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  • Looking Inside Baseballs for Home Run Secrets

Photonics Spectra
Sep 2007
The players themselves may not be the only factor in the ever-increasing tendency for home run records to be knocked out of the park. Recent computed tomography (CT) studies have found changes in the balls used by Major League Baseball (MLB) that may clarify some of the surprising statistical leaps and decrease the statistics’ validity in comparing today’s athletic achievements with those of the past.


Scientists compared baseballs used during Hank Aaron’s career with those used by Barry Bonds, the most recent home run record holder. The size and density of the core material has increased, subsequently improving the distance that Barry Bonds-era baseballs travel.

Employing the same methods used to detect oil in rock core samples, scientists from Universal Medical Systems Inc. of Cleveland and from the Center for Quantitative Imaging at Pennsylvania State University in University Park used a CT scanner to take cross-sectional images of major league baseballs produced from 1915 to 2007. The noncontact method uses differences in x-ray absorption to create contrast and reveal density. The researchers used multi- and single-slice Philips CT scanners that were calibrated and tuned specifically to the size and material content of baseballs.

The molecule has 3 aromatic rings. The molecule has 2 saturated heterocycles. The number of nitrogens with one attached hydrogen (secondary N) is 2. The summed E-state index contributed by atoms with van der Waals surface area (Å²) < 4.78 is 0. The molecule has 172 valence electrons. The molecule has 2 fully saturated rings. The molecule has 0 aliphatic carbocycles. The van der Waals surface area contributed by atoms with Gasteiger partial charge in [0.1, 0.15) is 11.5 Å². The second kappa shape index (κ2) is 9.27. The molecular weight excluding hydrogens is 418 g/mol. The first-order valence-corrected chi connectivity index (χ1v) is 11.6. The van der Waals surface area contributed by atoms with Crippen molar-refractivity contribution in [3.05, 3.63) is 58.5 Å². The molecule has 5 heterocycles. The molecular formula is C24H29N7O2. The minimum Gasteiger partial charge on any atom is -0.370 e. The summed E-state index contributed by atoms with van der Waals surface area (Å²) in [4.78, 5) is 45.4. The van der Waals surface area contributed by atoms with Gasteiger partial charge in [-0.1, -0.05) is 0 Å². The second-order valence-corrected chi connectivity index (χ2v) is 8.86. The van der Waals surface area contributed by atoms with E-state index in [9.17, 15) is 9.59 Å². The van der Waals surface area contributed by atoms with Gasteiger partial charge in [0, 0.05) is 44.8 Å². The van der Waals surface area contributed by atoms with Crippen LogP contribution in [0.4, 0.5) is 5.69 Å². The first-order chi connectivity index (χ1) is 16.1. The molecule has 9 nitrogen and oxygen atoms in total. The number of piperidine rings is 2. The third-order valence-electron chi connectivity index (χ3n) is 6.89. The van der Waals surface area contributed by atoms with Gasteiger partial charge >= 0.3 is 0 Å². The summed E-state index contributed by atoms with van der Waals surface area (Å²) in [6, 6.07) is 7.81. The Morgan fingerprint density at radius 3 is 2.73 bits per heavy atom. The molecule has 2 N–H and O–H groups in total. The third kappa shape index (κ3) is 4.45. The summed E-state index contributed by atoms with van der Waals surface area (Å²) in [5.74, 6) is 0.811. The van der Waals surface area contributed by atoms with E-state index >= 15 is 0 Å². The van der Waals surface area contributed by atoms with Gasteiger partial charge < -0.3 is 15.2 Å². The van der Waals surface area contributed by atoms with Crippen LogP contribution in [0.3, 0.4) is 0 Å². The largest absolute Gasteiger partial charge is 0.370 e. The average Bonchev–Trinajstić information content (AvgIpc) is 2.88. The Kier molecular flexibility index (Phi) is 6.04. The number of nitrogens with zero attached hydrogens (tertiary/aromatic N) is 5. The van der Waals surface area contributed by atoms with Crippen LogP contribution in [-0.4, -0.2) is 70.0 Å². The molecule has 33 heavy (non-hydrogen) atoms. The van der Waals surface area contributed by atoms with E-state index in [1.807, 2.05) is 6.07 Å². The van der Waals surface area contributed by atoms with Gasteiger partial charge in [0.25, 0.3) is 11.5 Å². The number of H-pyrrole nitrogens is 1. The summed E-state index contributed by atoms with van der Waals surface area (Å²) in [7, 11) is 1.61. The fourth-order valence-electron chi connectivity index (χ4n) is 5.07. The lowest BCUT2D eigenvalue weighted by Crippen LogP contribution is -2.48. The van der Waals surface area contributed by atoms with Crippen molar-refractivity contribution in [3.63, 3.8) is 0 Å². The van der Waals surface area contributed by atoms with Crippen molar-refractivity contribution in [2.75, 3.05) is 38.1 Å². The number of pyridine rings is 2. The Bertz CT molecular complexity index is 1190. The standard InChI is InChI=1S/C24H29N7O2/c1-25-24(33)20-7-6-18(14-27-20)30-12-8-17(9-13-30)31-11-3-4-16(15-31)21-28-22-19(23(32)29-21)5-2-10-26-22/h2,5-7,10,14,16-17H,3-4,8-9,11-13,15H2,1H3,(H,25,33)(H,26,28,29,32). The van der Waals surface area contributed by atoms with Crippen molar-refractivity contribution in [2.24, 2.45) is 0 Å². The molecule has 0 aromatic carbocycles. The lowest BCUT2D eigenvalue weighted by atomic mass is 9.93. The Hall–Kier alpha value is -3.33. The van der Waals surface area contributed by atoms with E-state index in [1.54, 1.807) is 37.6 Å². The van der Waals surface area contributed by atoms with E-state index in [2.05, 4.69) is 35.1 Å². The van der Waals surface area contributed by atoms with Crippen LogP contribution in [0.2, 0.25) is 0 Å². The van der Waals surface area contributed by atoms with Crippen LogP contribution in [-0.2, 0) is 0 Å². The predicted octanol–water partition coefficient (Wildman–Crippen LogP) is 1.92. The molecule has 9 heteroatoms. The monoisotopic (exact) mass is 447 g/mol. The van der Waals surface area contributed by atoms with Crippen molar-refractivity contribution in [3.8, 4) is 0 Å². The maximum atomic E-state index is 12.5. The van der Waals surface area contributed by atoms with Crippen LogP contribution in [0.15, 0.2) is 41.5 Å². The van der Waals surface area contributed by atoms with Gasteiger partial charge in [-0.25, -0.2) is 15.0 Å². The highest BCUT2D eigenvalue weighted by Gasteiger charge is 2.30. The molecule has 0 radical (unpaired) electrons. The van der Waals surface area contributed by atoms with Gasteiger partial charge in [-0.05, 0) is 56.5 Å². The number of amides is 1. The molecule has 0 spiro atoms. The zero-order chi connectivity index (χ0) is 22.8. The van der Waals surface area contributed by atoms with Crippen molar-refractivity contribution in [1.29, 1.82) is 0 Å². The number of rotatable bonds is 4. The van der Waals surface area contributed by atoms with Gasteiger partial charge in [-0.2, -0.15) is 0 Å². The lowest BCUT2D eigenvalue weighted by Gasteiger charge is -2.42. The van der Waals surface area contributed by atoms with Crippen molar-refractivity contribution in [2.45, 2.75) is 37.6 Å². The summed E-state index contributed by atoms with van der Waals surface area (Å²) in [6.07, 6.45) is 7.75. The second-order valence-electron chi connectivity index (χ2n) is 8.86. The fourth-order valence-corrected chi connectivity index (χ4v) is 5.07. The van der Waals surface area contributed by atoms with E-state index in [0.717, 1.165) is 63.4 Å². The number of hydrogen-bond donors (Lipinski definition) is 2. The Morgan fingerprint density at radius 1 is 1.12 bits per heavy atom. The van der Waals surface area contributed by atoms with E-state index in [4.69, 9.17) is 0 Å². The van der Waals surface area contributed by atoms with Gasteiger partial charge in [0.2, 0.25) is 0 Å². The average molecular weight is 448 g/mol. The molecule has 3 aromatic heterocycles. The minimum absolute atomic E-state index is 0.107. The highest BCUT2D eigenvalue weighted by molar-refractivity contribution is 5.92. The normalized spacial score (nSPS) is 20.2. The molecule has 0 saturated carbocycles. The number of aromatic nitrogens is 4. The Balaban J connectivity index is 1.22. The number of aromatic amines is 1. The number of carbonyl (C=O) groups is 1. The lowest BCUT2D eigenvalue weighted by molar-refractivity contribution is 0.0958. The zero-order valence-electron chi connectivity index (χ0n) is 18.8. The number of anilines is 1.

They found that the density of the materials used to make official major league baseballs has increased several times throughout history. For example, the core density increased rapidly after Rawlings became the exclusive supplier for baseballs in 1977, the year after Hank Aaron retired. Until recently, Aaron held the MLB’s career home run record. Because there is a direct relationship between increases in density and a ball’s capacity to travel greater distances, the league’s total home runs spiked by 63 percent, from 2235 runs in 1976 to 3644 in 1977.

In addition, scientists found that the league replaced the traditional cork center with an enlarged rubberized core, known as a pill. Pure cork is used in all minor league baseballs. In 2000, the MLB removed the historic words “cushioned cork center” from every baseball. The increased size and density of the pill has improved the hit distance by approximately 30 feet since 1977.

This is good news for baseball purists hoping to defend the reputations of the game’s great patriarchs. The study suggests that the newcomers may not be better athletes, they just use better baseballs.

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